• Facility and Circumvention – the essential elements of facility and circumvention are: weakness and facility of mind on the part of the deceased at the time of making the Will; an unfair loss or great disadvantage to the deceased in making the Will, such as divesting themselves of property for no consideration (known as lesion); and, circumvention, which is where the deceased was misled or induced to make the Will. As above, each of these elements must be met with sufficient evidence to justify reduction of a Will – simply averring that the deceased was in a weak and facile state of mind will not be enough.

Invalid Wills

Invalid Wills are those where the deceased lacked capacity to make a Will or Wills that don’t meet the legal requirements as to the form they are required to take (as set down in the Requirements of Writing (Scotland) Act 1995). If a Will is invalid, it is taken to have never existed, and the deceased’s estate will be distributed according to the intestacy rules.

The grounds for contesting a Will on the basis that it is invalid include:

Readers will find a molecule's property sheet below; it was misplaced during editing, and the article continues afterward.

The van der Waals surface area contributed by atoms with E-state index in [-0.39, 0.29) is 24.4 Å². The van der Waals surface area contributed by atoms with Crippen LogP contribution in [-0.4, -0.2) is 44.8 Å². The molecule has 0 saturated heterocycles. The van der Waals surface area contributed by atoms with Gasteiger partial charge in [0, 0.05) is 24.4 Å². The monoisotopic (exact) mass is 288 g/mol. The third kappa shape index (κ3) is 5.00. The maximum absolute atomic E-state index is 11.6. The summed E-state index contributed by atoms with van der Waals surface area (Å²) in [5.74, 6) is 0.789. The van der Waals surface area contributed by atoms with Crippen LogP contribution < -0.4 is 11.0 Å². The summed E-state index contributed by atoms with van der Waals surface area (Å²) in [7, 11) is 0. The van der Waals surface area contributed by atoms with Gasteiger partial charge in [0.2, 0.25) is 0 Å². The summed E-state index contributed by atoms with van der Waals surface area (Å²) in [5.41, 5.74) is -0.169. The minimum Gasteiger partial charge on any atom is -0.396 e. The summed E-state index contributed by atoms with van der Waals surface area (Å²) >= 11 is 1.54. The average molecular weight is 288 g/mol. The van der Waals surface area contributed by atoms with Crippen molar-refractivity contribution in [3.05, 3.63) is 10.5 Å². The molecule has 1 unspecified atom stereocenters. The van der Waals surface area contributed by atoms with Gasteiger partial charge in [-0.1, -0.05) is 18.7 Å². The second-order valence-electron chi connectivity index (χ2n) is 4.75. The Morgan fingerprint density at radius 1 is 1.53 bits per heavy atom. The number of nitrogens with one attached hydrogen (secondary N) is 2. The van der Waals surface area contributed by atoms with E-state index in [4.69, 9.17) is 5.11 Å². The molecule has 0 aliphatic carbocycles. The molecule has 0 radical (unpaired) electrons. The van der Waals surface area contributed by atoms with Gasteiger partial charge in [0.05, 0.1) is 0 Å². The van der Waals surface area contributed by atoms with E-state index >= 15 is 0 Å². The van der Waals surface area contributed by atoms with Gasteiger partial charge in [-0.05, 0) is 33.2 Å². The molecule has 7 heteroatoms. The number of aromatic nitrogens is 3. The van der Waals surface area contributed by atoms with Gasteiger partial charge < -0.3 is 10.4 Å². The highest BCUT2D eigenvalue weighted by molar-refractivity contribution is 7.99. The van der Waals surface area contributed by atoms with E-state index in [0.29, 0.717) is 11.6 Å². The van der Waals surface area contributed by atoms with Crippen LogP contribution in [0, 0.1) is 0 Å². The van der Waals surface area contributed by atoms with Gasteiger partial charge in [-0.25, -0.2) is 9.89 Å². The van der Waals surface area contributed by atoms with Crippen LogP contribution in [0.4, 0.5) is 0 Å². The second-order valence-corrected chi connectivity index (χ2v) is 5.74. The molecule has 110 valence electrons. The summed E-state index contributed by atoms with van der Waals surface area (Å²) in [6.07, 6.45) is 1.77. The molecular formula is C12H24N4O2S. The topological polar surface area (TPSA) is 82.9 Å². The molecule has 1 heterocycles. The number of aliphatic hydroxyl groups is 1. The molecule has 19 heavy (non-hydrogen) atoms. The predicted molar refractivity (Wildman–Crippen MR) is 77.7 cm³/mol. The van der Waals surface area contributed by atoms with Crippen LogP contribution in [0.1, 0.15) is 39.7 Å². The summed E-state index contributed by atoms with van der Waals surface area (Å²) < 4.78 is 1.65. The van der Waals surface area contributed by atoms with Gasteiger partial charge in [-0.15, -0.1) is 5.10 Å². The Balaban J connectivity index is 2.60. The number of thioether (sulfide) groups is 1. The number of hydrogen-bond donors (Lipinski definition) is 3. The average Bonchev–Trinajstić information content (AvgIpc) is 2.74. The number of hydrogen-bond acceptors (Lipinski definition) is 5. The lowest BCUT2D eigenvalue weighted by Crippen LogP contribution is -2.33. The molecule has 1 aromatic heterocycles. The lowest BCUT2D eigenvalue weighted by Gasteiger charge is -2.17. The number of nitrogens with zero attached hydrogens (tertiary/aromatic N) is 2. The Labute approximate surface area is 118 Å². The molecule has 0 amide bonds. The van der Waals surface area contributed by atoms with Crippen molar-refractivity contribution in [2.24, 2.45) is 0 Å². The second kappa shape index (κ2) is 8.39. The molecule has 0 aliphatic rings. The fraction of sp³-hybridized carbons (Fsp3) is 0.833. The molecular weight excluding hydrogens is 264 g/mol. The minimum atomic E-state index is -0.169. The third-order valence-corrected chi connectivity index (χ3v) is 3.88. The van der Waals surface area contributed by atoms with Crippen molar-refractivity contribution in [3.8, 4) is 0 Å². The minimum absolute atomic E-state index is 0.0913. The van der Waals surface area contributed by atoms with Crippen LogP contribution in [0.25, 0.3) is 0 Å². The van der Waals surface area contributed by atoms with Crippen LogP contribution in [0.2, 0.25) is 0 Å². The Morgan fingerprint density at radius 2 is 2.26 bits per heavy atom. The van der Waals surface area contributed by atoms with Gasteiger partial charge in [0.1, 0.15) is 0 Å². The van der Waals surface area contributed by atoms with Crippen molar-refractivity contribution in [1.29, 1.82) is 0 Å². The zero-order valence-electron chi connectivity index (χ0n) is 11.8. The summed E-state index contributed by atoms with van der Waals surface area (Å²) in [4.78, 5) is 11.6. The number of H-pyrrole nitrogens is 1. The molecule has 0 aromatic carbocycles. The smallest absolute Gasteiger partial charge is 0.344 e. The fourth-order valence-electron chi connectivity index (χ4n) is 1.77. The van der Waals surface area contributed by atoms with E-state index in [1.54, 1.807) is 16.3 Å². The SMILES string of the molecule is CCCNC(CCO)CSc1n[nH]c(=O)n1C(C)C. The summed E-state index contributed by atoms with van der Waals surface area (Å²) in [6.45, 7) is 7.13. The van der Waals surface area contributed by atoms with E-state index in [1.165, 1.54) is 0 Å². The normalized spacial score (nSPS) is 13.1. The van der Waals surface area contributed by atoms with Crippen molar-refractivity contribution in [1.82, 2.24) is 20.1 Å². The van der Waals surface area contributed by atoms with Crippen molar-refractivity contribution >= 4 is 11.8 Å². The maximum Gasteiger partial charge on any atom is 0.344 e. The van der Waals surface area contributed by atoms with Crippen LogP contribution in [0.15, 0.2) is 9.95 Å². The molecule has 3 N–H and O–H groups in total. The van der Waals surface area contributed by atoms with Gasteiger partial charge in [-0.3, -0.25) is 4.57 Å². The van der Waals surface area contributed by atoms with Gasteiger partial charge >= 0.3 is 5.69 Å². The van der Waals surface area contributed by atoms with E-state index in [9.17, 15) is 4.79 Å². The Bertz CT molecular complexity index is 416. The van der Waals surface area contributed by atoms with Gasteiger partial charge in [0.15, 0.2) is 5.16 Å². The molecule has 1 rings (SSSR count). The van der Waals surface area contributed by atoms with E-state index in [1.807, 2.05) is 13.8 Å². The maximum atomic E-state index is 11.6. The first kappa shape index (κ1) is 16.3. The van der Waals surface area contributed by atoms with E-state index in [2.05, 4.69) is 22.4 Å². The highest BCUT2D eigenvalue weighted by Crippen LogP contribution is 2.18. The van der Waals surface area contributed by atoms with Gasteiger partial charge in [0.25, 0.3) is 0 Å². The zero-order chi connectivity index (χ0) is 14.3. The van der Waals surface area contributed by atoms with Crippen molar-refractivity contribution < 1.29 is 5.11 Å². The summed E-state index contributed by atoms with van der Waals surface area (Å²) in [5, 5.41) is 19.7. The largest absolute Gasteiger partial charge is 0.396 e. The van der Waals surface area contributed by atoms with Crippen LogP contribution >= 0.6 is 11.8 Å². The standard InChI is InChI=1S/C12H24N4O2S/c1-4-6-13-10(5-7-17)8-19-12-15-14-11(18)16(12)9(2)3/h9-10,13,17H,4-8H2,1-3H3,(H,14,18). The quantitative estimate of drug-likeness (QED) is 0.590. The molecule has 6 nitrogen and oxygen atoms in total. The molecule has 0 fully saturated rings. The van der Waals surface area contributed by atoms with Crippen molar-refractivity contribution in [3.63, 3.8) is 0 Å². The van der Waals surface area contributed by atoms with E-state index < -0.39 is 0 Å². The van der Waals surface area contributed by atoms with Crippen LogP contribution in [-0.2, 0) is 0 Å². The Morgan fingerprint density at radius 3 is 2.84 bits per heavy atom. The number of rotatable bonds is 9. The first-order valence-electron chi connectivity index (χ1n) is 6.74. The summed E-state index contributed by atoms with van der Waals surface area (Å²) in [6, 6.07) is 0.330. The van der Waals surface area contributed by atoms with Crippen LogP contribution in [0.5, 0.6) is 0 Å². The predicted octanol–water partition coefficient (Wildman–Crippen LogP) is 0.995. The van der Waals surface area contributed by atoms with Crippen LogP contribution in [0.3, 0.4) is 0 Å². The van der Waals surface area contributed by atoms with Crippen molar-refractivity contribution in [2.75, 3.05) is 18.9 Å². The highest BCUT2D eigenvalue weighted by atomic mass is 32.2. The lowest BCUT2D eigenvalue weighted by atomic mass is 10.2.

• Capacity – in order to make a Will, the person making it (the testator) must have the capacity to do so. This means that the testator must be 12 years old or over and of sound mind (fully aware of the nature and substance of the document, both in respect of the property included in it and the identities of beneficiaries).
  • Intention to make a Will – the document must show an intention as a Will bequeathing all or part of their estate, which must be made voluntarily and without pressure.
  • Execution – the document must not only be made in writing but each page signed by the testator in front of a witness.

Legal Rights

In this post, we have focused on the grounds for contesting a Will - we haven’t touched on the issue of challenging the distribution of assets in a Will on the basis of legal rights, which is a distinct matter. If you are a surviving spouse, civil partner or child who is looking to claim your legal rights and forfeit any benefit left to you under a Will, you can find more information here or please contact us.

Wilson & Fish – Specialist Succession Law Solicitors

If you would like to know more about contesting a Will in Scotland, one of our specialist solicitors is ready to help. At Wilson & Fish, our expert lawyers have vast experience assisting and representing clients who wish to contest a Will. We regularly carry out technical reviews of Wills and the circumstances surrounding their creation on behalf our clients. If you are considering a challenge to a Will, please contact us for specialist legal advice and assistance.

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markwilson@wilsonandfish.co.uk (Mark Wilson) Contesting Wills Wed, 30 Mar 2016 15:25:22 +0000